Kayla Naecker had classic signs of pulmonary hypertension (PH), a disease that killed her biological grandmother. But Kayla, of Benld, Illinois, didn’t suspect PH. She was in her 20s, and her grandmother’s case was thought to be associated with diet pill use. Genetic testing after a right heart catheterization confirmed familial PAH, so Kayla had her 3-year-old daughter tested, too. Kayla shares her story with the Pulmonary Hypertension Association’s Right Heart Blog for American Family Month.
Pulmonary hypertension (PH) was no stranger to Albert Wright when she was diagnosed in 2018. Her oldest sister and a niece died from it. But Alberta lives life to the fullest, taking nothing for granted. She leads the Pulmonary Hypertension Association’s Detroit Support Group and administers a PHA Facebook support group page. A full-time teacher’s aide, she shares her PH journey with PHA’s Right Heart Blog for National Family Month in June.
A month before Genevieve Hughes turned 50, severe shortness of breath forced her to seek emergency treatment. “I thought I was just getting older and out of shape,” says Genevieve, who later learned she had idiopathic pulmonary arterial hypertension and eventually would need a double-lung transplant. Now two years post-transplant, she’s breathing deeply and enjoying her gift of life.
Diane Ramirez of Lexington, North Carolina, was diagnosed with pulmonary arterial hypertension in 1987. At the time, fewer than 200 cases were known of the disease then known as primary pulmonary hypertension (PH). Diane originally shared her PH journey in the December 2020 Pathlight magazine, which launched the Pulmonary Hypertension Association’s 30th anniversary celebration.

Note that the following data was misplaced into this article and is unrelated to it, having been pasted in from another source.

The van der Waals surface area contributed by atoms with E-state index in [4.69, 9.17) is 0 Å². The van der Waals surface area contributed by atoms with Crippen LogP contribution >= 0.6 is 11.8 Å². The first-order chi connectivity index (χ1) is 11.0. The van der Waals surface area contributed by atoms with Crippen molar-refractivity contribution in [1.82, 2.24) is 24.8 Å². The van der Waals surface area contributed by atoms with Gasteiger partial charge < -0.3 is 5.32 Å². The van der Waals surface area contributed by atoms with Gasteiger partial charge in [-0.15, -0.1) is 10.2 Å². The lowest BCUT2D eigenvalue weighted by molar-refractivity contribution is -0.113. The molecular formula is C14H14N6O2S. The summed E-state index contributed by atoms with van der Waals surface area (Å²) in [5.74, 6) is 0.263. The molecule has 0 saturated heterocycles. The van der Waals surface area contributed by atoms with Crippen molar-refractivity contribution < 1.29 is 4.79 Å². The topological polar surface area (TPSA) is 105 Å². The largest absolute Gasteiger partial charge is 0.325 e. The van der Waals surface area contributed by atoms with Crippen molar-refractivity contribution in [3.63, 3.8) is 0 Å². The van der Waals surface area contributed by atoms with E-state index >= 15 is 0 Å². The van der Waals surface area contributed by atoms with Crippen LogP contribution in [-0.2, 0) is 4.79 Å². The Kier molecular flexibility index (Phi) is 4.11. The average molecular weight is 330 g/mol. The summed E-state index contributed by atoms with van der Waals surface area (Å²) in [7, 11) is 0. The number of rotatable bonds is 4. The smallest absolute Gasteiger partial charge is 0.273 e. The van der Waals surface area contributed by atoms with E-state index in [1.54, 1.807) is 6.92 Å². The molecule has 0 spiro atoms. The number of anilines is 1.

Sarah Donoughue was terrified in 2018 when her care team suggested a lung transplant. Three years later, the 17-year-old Texan says she is living, loving and thriving at life. She shares her transplant journey for Donate Life Month in April.
In 1966, 8-year-old Laura Hooley underwent surgery to repair a congenital heart defect. The surgery allowed her to play volleyball, ski and enjoy relatively good health. But her CHD eventually led to pulmonary hypertension. For American Heart Month, she shares what gave her new hope.
When Kathleen Grady started the Remodulin pump 11 years ago, she was sick, in pain and miserable. She felt sorry for herself all the time, especially after reading friends’ Facebook posts about fun activities. One day, she had an ah-ha moment.
Mark Synder of Waxhaw, North Carolina, was awaiting a cardiopulmonary exercise test in March after his first visit to a pulmonary hypertension (PH) specialist. The test was canceled as the COVID-19 pandemic forced closures of clinics, businesses and public spaces.
Evans Wilson and his wife Alicia were recently affected by the smoke from the wildfires that raged through the West Coast. Evans was diagnosed with pulmonary arterial hypertension (PAH), pulmonary fibrosis (PF) in October 2014 and chronic thromboembolic pulmonary hypertension (CTEPH) in December 2016. This is his story.
Diana Lewis, 57, lives in Rio Rancho, New Mexico, with her husband of 28 years, Adrian, and her son Joshua, 29, who has autism spectrum disorder. Diana, a pastor, taught pre-K and elementary school for 14 years. She was diagnosed with pulmonary hypertension (PH) five years ago. She shares her story about dealing with the pandemic.